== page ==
14. ^ a b Booker, M. Keith (2010). Encyclopedia of Comic Books and Graphic Novels, Volume 1. Greenwood Publishing Group. p. 566. ISBN 978-0-313-35746-6. Retrieved June 12, 2011.
  15. ^ Lee, Stan (w), Kirby, Jack (p), Roussos, George (i). "At The Mercy of Baron Strucker!" Sgt. Fury and his Howling Commandos #5 (Jan. 1964), Marvel Comics
  16. ^ McCoy, Paul Brian. "Mondo Marvel #21 - January 1964". Comics Bulletin. Archived from the original on June 5, 2011. Retrieved July 6, 2011.
  17. ^ Lee, Stan (w), Ayers, Dick (p), Roussos, George (i). "The Death Ray of Dr. Zemo!" Sgt. Fury and his Howling Commandos #8 (July 1964), Marvel Comics
  18. ^ McCoy, Paul Brian. "Mondo Marvel #27 - July 1964". Comics Bulletin. Archived from the original on September 8, 2011. Retrieved July 4, 2011.
  19. ^ Tom DeFalco, Ron Frenz (w), Ron Frenz (p), Patrick Olliffe (i). "Cry Havok!" Hercules and the Heart of Chaos #2 (Sept. 1997), Marvel Comics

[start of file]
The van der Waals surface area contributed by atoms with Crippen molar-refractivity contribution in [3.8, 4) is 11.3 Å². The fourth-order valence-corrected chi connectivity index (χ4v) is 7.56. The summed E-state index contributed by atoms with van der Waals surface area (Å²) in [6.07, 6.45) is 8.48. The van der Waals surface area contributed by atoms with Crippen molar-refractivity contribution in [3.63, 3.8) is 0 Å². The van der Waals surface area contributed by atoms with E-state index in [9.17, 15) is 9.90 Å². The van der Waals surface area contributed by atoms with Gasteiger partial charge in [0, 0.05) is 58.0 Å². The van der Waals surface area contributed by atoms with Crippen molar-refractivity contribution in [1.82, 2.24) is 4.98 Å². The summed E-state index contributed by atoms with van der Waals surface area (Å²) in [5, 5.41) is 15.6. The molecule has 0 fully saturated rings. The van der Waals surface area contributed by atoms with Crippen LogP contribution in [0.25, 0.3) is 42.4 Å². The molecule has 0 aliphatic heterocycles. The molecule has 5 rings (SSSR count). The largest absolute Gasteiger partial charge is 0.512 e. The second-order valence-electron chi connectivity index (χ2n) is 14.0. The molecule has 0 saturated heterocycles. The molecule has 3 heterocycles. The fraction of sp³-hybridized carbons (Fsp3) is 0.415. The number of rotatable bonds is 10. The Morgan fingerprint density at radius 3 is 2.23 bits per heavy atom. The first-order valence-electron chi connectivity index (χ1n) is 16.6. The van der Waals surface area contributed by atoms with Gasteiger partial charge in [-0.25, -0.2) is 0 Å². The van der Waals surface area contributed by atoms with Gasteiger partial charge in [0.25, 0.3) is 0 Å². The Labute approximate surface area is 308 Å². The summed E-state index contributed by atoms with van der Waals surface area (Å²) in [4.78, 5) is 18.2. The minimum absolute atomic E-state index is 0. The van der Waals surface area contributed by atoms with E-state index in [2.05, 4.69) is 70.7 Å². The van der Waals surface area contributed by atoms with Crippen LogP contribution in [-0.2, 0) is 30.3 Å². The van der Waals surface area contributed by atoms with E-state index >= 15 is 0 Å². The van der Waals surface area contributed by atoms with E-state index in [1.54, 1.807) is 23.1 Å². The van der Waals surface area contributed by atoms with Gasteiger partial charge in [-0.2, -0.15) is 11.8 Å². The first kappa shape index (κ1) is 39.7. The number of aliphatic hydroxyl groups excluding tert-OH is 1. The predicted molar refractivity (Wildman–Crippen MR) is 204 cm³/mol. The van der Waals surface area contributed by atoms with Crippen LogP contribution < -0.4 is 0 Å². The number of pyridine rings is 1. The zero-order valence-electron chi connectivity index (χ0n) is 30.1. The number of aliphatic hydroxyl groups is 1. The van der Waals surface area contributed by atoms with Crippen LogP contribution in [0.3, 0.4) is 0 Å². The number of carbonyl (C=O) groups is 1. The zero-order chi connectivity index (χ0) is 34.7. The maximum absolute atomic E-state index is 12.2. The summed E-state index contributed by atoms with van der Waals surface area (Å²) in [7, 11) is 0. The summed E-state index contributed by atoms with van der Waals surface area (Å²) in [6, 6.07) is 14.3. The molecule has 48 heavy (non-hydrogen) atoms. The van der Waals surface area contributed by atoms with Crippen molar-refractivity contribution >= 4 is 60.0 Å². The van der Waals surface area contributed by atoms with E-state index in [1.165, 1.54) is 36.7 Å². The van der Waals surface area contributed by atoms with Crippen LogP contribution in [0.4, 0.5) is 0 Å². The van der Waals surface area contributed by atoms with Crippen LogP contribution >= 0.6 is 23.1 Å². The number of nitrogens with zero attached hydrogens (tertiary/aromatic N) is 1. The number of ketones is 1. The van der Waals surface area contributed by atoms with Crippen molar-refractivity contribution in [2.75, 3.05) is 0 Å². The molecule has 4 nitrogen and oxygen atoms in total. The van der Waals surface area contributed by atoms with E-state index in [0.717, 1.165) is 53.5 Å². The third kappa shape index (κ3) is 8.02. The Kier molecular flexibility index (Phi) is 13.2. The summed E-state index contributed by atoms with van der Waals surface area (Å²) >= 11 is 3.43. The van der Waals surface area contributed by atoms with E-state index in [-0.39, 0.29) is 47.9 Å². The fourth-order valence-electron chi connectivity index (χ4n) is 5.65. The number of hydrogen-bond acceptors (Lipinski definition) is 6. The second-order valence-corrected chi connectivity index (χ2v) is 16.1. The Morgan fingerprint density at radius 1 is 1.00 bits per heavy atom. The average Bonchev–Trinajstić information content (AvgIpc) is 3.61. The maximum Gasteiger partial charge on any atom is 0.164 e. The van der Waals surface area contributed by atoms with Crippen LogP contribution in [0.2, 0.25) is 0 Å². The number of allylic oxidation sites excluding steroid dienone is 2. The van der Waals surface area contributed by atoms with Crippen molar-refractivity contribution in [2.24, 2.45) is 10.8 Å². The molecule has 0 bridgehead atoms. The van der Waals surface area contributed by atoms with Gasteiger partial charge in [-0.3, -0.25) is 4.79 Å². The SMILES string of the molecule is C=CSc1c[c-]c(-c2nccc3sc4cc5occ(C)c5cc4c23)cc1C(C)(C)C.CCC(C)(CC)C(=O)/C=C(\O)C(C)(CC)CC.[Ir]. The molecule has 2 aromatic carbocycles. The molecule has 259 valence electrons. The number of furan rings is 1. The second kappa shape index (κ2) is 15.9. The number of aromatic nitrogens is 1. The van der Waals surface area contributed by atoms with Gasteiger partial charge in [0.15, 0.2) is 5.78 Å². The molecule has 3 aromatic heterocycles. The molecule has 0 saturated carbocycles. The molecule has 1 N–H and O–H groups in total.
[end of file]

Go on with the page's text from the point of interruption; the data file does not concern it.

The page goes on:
20. ^ Roger "Buddy" Juniper at The Appendix to the Handbook of the Marvel Universe
  21. ^ "TGIF: Dearly Departed". Marvel.com. December 5, 2008. Retrieved July 5, 2011.
  22. ^ Don Glut, Gary Friedrich (w), Herb Trimpe (p), Pablo Marcos (i). "What If... Sgt. Fury and His Howling Commandos Had Fought World War II In Outer Space?" What If? #14 (April 1979), Marvel Comics
  23. ^ Chris Claremont (w), Tom Grummett, Steve Scott (p), Al Vey (i), Lee Loughridge (col). "The Fury of the Howling Commandos" X-Men Forever v2, #7 (Nov. 2009), Marvel Comics
  24. ^ CBR Team (September 3, 2009). "Preview: X-Men Forever #7". Comic Book Resources. Retrieved July 6, 2011.
  25. ^ Matthew Fantaci (September 8, 2009). "Review: X-Men Forever #7". Comic Bulletin. Retrieved July 6, 2011.
  26. ^ Leto, Peter (director); Jose Molina (writer) (February 3, 2015). "The Iron Ceiling". Marvel's Agent Carter. Season 1. Episode 5. ABC.
  27. ^ Marvel.com (January 16, 2015). "DEBRIEFING MARVEL'S AGENT CARTER: THE IRON CEILING". Marvel. Retrieved January 16, 2015.